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Re: Draft for a "minimal dataset semantics"

From: Richard Cyganiak <richard@cyganiak.de>
Date: Thu, 6 Sep 2012 22:01:07 +0100
Cc: RDF WG <public-rdf-wg@w3.org>
Message-Id: <E814D4DA-A354-403E-AAC8-DC2760BAEF91@cyganiak.de>
To: Antoine Zimmermann <antoine.zimmermann@emse.fr>
Antoine,

You're a star. See inline for my opinions on the various issues, some requests for clarification, and some proposed additional issues.

On 5 Sep 2012, at 15:56, Antoine Zimmermann wrote:
> Based on the recent discussions on dataset semantics, which seemed to be rather fruitful, I made a first attempt to write down the latest ideas, as David suggested me to do, in order to have a basis for discussion in our telecon.
> 
> http://www.w3.org/2011/rdf-wg/wiki/TF-Graphs/Minimal-dataset-semantics
> 
> I've put a short informal introduction as well as the model-theoretic formalisation.
> 
> I also recorded issues that may have to be solved and can affect the semantics.

> 

> Issue 1: can the entailment regime of the default graph be different from the one of the <name,graph> pairs?

I can't think of a good reason to have them separate. +1 to “are the same”, -0 to “can be different”.

> Issue 2: do we want to allow an entailment regime that is "weaker" than Simple Entailment? Something like the "no-semantics" in one of our previous proposals.

I don't see the point of a weaker semantics. +1 to “don't define a weaker semantics”.

I might get this wrong, but the “no-semantics” proposal linked in the document strikes me as a *stronger* rather than *weaker* semantics. The “weakest” semantics (let's call it 0-entailment) is the one where a graph A entails any graph isomorphic to A, and nothing else. There are no contradictions. The “strongest” semantics (let's call it thats-not-what-I-said-entailment) is the one where a graph A entails any graph isomorphic to A, and contradicts any other graph. It seems to me that the “no-semantics” proposal linked there is equivalent to using thats-not-what-I-said-entailment for the named graphs.

> Issue 3: can a dataset declare what semantics it assumes, instead of letting the application decide in all cases? This was proposed as a possible extension in a previous proposal.

I don't see the point. It's one of those things that people will inevitably either not set, or set wrongly, so those who actually have a reasoner at their disposal would usually ignore the “semantics marker”.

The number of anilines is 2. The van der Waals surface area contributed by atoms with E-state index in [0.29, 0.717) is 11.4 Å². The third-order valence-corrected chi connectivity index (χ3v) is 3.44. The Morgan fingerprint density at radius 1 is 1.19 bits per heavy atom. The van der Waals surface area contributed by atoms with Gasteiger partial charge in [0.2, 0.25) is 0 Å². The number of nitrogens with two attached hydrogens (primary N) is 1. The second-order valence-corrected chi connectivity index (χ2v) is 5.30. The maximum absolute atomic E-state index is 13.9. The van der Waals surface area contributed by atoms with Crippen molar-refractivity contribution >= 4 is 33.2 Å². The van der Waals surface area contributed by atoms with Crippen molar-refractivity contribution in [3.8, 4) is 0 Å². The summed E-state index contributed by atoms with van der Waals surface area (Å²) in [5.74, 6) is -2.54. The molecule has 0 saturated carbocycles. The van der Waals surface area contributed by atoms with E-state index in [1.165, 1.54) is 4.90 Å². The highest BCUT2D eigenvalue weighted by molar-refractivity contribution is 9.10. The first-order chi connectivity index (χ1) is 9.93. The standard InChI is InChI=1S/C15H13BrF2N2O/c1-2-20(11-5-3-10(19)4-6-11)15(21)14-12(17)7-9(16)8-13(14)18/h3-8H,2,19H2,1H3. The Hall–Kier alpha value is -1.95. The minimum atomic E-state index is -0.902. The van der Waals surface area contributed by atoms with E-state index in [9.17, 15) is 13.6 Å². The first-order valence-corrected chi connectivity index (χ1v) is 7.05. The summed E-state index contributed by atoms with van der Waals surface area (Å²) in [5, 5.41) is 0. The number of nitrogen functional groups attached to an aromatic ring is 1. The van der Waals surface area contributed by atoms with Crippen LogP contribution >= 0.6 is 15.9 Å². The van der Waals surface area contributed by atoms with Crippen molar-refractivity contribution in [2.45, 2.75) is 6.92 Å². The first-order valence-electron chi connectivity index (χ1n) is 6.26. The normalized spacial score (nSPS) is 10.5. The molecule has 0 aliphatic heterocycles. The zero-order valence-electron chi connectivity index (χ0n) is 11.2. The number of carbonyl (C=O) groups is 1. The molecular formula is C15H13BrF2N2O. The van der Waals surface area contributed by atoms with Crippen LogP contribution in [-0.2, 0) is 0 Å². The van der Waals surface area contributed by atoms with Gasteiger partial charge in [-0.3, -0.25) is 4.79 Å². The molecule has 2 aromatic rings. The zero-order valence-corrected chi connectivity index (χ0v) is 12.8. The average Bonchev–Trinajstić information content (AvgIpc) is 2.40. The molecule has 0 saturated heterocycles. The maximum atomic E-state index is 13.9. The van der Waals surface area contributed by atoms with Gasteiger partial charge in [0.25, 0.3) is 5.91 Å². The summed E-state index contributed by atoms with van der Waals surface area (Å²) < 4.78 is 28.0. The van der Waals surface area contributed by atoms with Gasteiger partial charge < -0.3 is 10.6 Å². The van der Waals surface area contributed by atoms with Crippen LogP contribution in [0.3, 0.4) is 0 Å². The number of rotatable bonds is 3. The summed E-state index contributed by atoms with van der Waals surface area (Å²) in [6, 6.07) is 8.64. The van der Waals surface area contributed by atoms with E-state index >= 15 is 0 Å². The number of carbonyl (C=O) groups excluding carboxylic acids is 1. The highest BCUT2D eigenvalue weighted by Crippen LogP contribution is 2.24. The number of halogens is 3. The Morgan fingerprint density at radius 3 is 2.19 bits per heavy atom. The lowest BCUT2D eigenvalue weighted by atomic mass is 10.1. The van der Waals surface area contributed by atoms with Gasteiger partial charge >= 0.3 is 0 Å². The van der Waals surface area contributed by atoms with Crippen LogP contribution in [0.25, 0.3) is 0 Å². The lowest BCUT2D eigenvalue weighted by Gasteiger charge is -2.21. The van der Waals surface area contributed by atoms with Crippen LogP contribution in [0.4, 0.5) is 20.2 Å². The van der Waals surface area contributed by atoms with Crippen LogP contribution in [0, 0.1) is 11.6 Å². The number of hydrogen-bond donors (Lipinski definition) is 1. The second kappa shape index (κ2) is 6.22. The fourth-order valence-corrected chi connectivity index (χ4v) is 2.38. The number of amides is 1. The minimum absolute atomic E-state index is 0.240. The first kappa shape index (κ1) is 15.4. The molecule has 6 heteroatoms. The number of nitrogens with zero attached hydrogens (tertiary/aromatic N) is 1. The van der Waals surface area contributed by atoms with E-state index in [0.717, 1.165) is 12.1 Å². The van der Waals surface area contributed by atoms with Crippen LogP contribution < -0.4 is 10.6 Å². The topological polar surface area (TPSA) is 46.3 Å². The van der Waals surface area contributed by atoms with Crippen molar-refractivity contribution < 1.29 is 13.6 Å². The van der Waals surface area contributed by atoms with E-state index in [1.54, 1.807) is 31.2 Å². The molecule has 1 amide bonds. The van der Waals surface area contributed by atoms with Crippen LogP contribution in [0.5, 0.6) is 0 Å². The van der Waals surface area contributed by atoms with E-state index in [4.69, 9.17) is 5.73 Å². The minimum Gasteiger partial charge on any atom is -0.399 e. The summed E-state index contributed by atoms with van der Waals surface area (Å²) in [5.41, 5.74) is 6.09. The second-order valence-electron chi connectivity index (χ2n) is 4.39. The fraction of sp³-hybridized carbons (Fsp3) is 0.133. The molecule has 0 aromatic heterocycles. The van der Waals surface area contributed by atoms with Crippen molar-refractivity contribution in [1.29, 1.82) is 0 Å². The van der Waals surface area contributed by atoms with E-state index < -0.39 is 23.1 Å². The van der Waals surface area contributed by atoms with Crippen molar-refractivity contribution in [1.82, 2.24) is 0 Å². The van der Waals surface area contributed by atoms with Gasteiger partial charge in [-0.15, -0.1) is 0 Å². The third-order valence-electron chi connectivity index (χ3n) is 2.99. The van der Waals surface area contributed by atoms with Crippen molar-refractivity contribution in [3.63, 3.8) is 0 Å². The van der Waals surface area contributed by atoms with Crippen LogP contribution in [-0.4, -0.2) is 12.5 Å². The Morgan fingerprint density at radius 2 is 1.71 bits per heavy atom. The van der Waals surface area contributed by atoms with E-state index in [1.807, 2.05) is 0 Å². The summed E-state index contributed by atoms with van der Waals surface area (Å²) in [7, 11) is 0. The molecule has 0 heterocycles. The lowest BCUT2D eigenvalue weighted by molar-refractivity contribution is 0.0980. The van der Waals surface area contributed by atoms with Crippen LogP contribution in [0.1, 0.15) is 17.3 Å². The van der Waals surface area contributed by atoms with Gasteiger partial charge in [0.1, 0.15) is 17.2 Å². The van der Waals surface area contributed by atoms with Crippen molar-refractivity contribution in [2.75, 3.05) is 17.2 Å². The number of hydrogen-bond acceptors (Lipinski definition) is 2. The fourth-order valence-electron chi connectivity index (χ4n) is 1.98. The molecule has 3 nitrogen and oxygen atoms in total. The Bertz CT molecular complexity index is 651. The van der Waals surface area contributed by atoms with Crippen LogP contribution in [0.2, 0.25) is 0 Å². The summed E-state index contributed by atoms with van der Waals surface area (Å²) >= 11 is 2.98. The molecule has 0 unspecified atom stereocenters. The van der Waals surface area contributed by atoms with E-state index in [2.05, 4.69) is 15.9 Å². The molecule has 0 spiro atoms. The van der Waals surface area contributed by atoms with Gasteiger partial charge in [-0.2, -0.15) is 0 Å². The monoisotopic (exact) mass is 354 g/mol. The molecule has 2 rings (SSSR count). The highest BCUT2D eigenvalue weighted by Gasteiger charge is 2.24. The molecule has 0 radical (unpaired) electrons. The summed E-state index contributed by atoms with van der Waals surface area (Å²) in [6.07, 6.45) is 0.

> Issue 4: should the relationship be between "name" and graph or between resource denoted by "name" and graph? The latter can be made a proper semantic extension of the former, not the opposite.

I'm not sure I understand. Is this about the distinction between the IRI-IGEXT and RES-IGEXT designs? In that case, +0.5 for IRI-IGEXT and +1 for RES-IGEXT. Or is this about the distinction between the design where n in <n,G> denotes a graph, versus the design where n could denote any resource? In that case, +1 to denoting any resource, and -1 to forcing the denotation to be a graph.

> Issue 5: this semantics does not completely covers the "graph quote" use case where one wants to explicitly say that the graph is quoted, that is, the terms used, in addition to their meaning, are important.

I think graph quoting can be done as a proper semantic extension by using thats-not-what-I-said-entailment on the named graphs. Can someone who is good at maths please check that?

Issue 6: Is IGEXT formalized as a function from IRIs to graphs, or from resources to graphs?

(I've re-phrased the issue.) +1 for resources, +0.5 to IRIs. Both work well enough, I think. I'm not sure that I fully appreciate the consequences of choosing one over the other. I tried to think through how one could frame the various proposals in the httpRange-14 debate with either formalism, but this just gave me a headache.

I guess I'd add a couple more issues:

Issue 7: Should it be sufficient for the truth of I(<n,g>) that IGEXT(n) E-entails g, or do we require that IGEXT(n) is equivalent to g under E-entailment? This is open-graph versus closed-graph semantics.

It seems to me that the open-graph version (entailment, not equivalence) meshes better with the open-world assumption of RDF. I believe it is also the weaker semantics, and closed-graph can be done as a proper semantic extension.

Issue 8: Should the truth of a named graph require that the named graph satisfies the default graph?

It seems to me that this could be useful, because I could dump some “global truths” like vocabulary definitions into the default graph, and actually have them take effect in all the named graphs. But I haven't thought hard about this, and it may have undesirable side effects that I'm missing. I could live with the simpler “no” answer.

Issue 9: Should we allow different entailment regimes in different named graphs based on statements made in the dataset?

This seems to be coming up again and again, so it's worth flagging as an open issue. I'd prefer no as an answer.

Issue 10: In <n,G>, does n denote G, or may n denote any resource?

This may or may not be the same as your Issue 4 above, and perhaps no one is arguing for “n denotes G” any more. At any rate I think it would be worth getting a formal resolution. For my vote, see Issue 4 above.

And, perhaps:

Issue 0: Should we say anything about the semantics of RDF datasets at all? (I know Peter's vote on that one.)

Best,
Richard
Received on Thursday, 6 September 2012 21:01:37 GMT

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